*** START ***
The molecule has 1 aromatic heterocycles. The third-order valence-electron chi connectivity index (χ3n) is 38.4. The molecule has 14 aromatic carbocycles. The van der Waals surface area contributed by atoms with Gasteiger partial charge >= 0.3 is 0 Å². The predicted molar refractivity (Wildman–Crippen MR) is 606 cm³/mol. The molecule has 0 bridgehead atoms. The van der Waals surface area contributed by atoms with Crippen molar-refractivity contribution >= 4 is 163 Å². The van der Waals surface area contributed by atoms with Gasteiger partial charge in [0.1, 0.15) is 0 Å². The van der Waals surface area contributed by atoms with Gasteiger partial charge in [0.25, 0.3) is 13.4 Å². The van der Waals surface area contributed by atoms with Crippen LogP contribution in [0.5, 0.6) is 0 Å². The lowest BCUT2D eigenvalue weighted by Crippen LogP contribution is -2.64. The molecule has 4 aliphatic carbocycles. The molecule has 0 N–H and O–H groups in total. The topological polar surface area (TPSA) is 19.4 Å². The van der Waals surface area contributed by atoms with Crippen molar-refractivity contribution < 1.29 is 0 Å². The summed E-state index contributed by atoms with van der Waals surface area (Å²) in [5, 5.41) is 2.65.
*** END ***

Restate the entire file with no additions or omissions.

The molecule has 1 aromatic heterocycles. The third-order valence-electron chi connectivity index (χ3n) is 38.4. The molecule has 14 aromatic carbocycles. The van der Waals surface area contributed by atoms with Gasteiger partial charge >= 0.3 is 0 Å². The predicted molar refractivity (Wildman–Crippen MR) is 606 cm³/mol. The molecule has 0 bridgehead atoms. The van der Waals surface area contributed by atoms with Crippen molar-refractivity contribution >= 4 is 163 Å². The van der Waals surface area contributed by atoms with Gasteiger partial charge in [0.1, 0.15) is 0 Å². The van der Waals surface area contributed by atoms with Gasteiger partial charge in [0.25, 0.3) is 13.4 Å². The van der Waals surface area contributed by atoms with Crippen LogP contribution in [0.5, 0.6) is 0 Å². The lowest BCUT2D eigenvalue weighted by Crippen LogP contribution is -2.64. The molecule has 4 aliphatic carbocycles. The molecule has 0 N–H and O–H groups in total. The topological polar surface area (TPSA) is 19.4 Å². The van der Waals surface area contributed by atoms with Crippen molar-refractivity contribution < 1.29 is 0 Å². The summed E-state index contributed by atoms with van der Waals surface area (Å²) in [5, 5.41) is 2.65.